The biggest gap in open source is probably the management and support. Vendors keep making additions to the code. For example, zero-touch provision is not part of the open source stack, but many SD-WAN vendors have added that capability to their product. Besides, low code/no code coding can also become a problem. As we now have APIs, users are mixing and matching stacks together and not doing raw coding. We now have GUIs that have various modules which can communicate with a REST API. Essentially, what you are doing is, you are taking the open source modules and aggregating them together. The problem with pure network function virtualization (NFV) is that a bunch of different software stacks is running on a common virtual hardware platform. The configuration, support, and logging from each stack still require quite a bit of integration and support. Some SD-WAN vendors are taking a “single pane of glass” approach where all the network and security functions are administered from a common management view.
To understand the problem it’s useful to take a 30 second tutorial on Digital Certificates. For those of you who might have managed to stay awake during math class you’ll remember that Asymmetric Cryptography utilizes 2 prime numbers to create a Public and Private Key for a Digital Certificate. The Public Key maps an input (that you want to keep secret) to a large number field while the Private Key reverses the transaction. The theory goes that since there’s an infinite set of prime numbers, there’s an infinite set of Public/Private key combinations. To make sure the prime numbers are different a Random Number Generator (RNG) is used. Sounds pretty secure. Infinite is a big number. What could go wrong? Well the real world is a bit different than math class. It seems the random number generators (RNG) on computer devices really don’t generate an infinite set of primes but rather a bounded set that in turn generates a set of Public/Private Key combinations.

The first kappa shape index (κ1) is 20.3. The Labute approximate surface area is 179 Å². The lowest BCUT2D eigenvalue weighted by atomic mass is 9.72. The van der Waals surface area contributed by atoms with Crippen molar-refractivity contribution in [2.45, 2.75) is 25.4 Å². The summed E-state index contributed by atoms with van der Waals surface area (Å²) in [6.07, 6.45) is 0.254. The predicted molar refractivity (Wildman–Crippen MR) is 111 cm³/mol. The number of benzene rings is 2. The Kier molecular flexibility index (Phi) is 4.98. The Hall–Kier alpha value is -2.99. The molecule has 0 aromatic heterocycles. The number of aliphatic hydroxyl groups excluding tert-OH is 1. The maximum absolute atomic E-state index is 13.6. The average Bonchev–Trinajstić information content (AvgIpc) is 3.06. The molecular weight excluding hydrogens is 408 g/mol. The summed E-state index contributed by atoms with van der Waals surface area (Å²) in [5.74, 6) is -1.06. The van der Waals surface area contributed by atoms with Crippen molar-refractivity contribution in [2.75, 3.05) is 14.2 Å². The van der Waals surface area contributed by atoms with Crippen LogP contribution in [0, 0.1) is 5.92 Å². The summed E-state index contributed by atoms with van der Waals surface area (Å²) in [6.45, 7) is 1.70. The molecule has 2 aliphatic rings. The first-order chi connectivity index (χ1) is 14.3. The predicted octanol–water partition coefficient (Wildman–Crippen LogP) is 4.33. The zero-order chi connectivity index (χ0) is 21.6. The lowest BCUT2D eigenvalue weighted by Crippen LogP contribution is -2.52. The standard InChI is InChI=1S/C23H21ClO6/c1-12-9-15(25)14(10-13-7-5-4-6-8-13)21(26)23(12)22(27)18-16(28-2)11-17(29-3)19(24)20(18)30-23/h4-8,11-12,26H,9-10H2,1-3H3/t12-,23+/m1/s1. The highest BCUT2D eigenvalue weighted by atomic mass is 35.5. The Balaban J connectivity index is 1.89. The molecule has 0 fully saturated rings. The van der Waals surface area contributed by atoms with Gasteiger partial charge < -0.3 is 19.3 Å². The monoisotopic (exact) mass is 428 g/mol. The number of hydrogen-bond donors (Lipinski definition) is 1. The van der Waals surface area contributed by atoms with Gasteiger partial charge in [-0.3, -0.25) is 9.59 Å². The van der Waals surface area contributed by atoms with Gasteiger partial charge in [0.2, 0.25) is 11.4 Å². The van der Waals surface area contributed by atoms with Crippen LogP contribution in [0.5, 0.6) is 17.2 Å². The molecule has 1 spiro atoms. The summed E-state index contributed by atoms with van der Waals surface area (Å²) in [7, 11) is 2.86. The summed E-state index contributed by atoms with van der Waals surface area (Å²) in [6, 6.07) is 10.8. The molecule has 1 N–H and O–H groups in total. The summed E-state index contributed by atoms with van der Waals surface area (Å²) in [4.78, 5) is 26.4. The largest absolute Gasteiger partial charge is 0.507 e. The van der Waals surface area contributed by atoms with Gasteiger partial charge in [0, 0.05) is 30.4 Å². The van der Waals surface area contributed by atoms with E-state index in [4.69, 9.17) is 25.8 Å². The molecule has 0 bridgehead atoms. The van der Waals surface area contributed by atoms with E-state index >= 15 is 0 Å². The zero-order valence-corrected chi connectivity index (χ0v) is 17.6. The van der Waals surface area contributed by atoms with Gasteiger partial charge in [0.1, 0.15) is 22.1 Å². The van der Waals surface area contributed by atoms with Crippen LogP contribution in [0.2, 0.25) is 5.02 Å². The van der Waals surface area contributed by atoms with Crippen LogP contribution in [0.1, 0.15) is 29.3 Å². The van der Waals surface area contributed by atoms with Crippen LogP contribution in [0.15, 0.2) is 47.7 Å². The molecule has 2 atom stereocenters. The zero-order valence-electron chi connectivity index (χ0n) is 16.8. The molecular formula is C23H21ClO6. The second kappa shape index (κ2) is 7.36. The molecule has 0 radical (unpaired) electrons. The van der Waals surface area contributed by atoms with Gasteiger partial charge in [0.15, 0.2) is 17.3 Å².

Uses of the darknet are nearly as wide and as diverse as the internet: everything from email and social media to hosting and sharing files, news websites and e-commerce. Accessing it requires specific software, configurations or authorization, often using nonstandard communication protocols and ports. Currently, two of the most popular ways to access the darknet are via two overlay networks. The first is the aforementioned Tor; the second is called I2P. Tor, which stands for “onion router” or “onion routing,” is designed primarily to keep users anonymous. Just like the layers of an onion, data is stored within multiple layers of encryption. Each layer reveals the next relay until the final layer sends the data to its destination. Information is sent bidirectionally, so data is being sent back and forth via the same tunnel. On any given day, over one million users are active on the Tor network. I2P, which stands for the Invisible Internet Project, is designed for user-to-user file sharing. It takes data and encapsulates it within multiple layers.